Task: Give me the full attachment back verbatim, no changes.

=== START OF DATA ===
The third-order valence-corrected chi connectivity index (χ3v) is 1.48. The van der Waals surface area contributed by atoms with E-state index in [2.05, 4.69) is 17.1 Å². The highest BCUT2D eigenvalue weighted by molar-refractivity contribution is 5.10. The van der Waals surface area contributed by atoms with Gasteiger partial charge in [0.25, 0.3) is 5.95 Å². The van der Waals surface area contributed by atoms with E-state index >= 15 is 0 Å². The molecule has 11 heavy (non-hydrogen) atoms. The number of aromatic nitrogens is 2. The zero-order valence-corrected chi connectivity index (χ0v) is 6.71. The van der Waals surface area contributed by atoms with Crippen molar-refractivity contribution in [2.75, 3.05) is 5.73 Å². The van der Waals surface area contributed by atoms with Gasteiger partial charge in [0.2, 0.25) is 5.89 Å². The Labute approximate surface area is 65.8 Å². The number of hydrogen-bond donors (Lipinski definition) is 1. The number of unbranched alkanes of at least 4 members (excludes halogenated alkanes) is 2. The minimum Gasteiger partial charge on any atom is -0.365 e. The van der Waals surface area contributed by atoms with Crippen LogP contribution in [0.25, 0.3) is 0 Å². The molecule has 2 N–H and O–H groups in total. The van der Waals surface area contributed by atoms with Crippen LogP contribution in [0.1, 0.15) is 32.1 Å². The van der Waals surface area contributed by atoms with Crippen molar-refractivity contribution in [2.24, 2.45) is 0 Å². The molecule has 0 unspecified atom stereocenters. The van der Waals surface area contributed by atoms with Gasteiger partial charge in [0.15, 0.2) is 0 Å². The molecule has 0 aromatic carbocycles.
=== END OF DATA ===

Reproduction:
The third-order valence-corrected chi connectivity index (χ3v) is 1.48. The van der Waals surface area contributed by atoms with E-state index in [2.05, 4.69) is 17.1 Å². The highest BCUT2D eigenvalue weighted by molar-refractivity contribution is 5.10. The van der Waals surface area contributed by atoms with Gasteiger partial charge in [0.25, 0.3) is 5.95 Å². The van der Waals surface area contributed by atoms with E-state index >= 15 is 0 Å². The molecule has 11 heavy (non-hydrogen) atoms. The number of aromatic nitrogens is 2. The zero-order valence-corrected chi connectivity index (χ0v) is 6.71. The van der Waals surface area contributed by atoms with Crippen molar-refractivity contribution in [2.75, 3.05) is 5.73 Å². The van der Waals surface area contributed by atoms with Gasteiger partial charge in [0.2, 0.25) is 5.89 Å². The Labute approximate surface area is 65.8 Å². The number of hydrogen-bond donors (Lipinski definition) is 1. The number of unbranched alkanes of at least 4 members (excludes halogenated alkanes) is 2. The minimum Gasteiger partial charge on any atom is -0.365 e. The van der Waals surface area contributed by atoms with Crippen LogP contribution in [0.25, 0.3) is 0 Å². The molecule has 2 N–H and O–H groups in total. The van der Waals surface area contributed by atoms with Crippen LogP contribution in [0.1, 0.15) is 32.1 Å². The van der Waals surface area contributed by atoms with Crippen molar-refractivity contribution in [2.24, 2.45) is 0 Å². The molecule has 0 unspecified atom stereocenters. The van der Waals surface area contributed by atoms with Gasteiger partial charge in [0.15, 0.2) is 0 Å². The molecule has 0 aromatic carbocycles.